Many problems includes people involves non routine managerial decisions, e.g. who to lose and who to retain. As one manager speaking on the basis of this own experience, suggests: ‘those who underestimate or ignore the human factor do so at their peril! Although his particular organization, a large multi-national merged over three years ago, it is still considered to be experiencing human merger problems, and a rate of staff turnover in a difficult recruitment market compared to that pre-merger.

Merger and acquisition failure are increasingly being recognized, more progressive companies are coming to realize that what happens to the employees involved, and their organizational cultures, cannot be considered as separate and distinct from what happens to the organization.

There are, therefore, two important human factors to merger and acquisition success which determine the speed and effectiveness with which integration can be achieved. They are:

  • The culture compatibility of the combining organizations, and the resultant cultural dynamics.
  • The way in which the merger/acquisition addition process is managed.

The importance of organizational culture was well demonstrated in a now classic study of over forty highly successful American organizations carried out by Tom Peters and Bob Weterman 1982. The message of In Search of Excellence was loud and clear; consistently outstanding financial performance was the outcome, dominant culture. This link has subsequently been supported by research in the Uk Goldsmith and Clutterbuck 19840 organizational culture has also been linked to market strategy(Piercy and peattie, 1988) and managerial style 09Sathe, 1983) The experience of organizations operating in a highly mobile job market and changing external environment suggests that a strong coherent and unitary culture injects stability into the workforce and reduces labour turnover.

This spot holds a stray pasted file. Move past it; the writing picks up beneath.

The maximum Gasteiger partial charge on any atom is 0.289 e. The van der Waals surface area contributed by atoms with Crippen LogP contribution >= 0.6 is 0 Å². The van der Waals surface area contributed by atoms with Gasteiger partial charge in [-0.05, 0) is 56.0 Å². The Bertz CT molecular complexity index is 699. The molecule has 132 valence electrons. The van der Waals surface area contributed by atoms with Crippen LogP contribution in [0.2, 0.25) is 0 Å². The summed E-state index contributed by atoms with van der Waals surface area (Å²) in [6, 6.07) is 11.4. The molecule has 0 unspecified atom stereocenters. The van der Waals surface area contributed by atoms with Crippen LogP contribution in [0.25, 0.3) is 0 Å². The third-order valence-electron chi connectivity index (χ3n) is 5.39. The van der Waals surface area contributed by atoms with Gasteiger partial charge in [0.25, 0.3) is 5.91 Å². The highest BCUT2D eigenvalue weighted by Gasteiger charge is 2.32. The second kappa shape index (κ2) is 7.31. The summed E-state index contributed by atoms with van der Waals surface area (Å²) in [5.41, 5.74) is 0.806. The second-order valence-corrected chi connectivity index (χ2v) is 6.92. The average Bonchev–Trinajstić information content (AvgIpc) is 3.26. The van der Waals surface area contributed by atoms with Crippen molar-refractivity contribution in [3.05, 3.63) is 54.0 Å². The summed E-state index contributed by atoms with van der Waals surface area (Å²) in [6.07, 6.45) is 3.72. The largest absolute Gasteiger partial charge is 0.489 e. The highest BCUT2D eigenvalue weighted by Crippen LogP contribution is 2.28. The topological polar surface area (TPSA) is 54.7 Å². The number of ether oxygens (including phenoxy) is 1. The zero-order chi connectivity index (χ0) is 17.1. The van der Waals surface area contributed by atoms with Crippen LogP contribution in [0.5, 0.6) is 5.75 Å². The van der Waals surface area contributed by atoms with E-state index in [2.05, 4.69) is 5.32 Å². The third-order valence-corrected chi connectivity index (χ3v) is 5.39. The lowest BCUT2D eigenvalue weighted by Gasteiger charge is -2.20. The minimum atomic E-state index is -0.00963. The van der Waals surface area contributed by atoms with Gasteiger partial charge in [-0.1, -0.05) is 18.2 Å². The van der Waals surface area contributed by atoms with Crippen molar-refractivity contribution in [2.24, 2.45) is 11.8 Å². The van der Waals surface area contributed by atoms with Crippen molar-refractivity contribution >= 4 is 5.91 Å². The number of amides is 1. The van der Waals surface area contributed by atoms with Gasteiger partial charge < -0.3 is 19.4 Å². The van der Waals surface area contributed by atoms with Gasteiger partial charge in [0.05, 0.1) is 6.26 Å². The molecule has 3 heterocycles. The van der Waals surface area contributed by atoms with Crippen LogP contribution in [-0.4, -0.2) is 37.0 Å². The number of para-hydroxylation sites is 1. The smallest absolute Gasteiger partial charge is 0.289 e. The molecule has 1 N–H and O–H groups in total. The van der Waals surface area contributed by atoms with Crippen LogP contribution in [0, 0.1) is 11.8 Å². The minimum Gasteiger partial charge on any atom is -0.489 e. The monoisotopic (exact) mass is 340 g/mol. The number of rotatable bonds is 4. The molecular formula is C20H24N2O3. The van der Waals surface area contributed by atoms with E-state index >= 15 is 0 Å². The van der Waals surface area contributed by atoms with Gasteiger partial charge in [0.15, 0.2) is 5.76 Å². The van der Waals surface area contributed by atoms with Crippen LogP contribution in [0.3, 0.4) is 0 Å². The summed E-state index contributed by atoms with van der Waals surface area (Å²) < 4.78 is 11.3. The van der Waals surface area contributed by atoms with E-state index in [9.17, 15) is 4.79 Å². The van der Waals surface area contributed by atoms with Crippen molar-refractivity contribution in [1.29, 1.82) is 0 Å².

Chapter 3: Methodology

It is important to properly introduce a research design it will define the research problem or issue, pointed out this issue within the literature, and hence targeting the research design to achieve the objective so that the research should be design to achieve the purpose.

The Purpose statement

It is very important before beginning the process of research is development of a sense of the overall writing structure and discuss the approaches that may arise during the research .The purpose statement establishes the direction for the research. In fact, the purpose statement is the most important statement in an entire research study.

According to Locke, spirduse, and Silverman(2000), the purpose statement indicates “Why you want to do the study what you intend to accomplish” Unfortunately , method –and proposal-writing texts give little attention to the purpose statement, and writers on method often incorporate the purpose statement into discussions about other topics, such as specifying research questions or hyposteses.Wilkonson (1991), for example, refers to it within the context of the research questions and objective. Other authors frame it as an aspect of the research problems ( Castetter & Heisler, 1977) the central controlling idea in the study is very important.

  • First , a theoretical problem is formulated;
  • Next , an suitable method are selected ;
  • Then , data are collected and analysed;
  • Finally, the objective with which the research was launched is either challenged or supported.

Research Design

The research would be all about to achieve the objective which is how do merger fulfil the desired objective and how people affected by the merger.